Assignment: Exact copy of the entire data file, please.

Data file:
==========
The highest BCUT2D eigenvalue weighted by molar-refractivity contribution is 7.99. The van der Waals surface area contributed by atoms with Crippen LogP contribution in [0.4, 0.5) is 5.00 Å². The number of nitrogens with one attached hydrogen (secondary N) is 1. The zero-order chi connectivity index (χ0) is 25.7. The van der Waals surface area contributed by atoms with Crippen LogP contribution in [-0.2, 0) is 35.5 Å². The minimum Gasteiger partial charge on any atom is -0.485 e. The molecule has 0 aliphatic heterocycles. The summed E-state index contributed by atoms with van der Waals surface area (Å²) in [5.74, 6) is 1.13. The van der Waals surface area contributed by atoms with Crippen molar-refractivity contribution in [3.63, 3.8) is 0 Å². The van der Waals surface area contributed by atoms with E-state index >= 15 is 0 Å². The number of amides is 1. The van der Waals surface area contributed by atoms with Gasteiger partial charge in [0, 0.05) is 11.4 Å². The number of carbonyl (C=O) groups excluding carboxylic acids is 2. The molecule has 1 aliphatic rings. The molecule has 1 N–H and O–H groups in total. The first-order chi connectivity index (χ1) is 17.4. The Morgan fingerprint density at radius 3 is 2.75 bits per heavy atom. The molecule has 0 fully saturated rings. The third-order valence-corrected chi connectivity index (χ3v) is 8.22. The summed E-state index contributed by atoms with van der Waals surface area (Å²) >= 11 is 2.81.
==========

The highest BCUT2D eigenvalue weighted by molar-refractivity contribution is 7.99. The van der Waals surface area contributed by atoms with Crippen LogP contribution in [0.4, 0.5) is 5.00 Å². The number of nitrogens with one attached hydrogen (secondary N) is 1. The zero-order chi connectivity index (χ0) is 25.7. The van der Waals surface area contributed by atoms with Crippen LogP contribution in [-0.2, 0) is 35.5 Å². The minimum Gasteiger partial charge on any atom is -0.485 e. The molecule has 0 aliphatic heterocycles. The summed E-state index contributed by atoms with van der Waals surface area (Å²) in [5.74, 6) is 1.13. The van der Waals surface area contributed by atoms with Crippen molar-refractivity contribution in [3.63, 3.8) is 0 Å². The van der Waals surface area contributed by atoms with E-state index >= 15 is 0 Å². The number of amides is 1. The van der Waals surface area contributed by atoms with Gasteiger partial charge in [0, 0.05) is 11.4 Å². The number of carbonyl (C=O) groups excluding carboxylic acids is 2. The molecule has 1 aliphatic rings. The molecule has 1 N–H and O–H groups in total. The first-order chi connectivity index (χ1) is 17.4. The Morgan fingerprint density at radius 3 is 2.75 bits per heavy atom. The molecule has 0 fully saturated rings. The third-order valence-corrected chi connectivity index (χ3v) is 8.22. The summed E-state index contributed by atoms with van der Waals surface area (Å²) >= 11 is 2.81.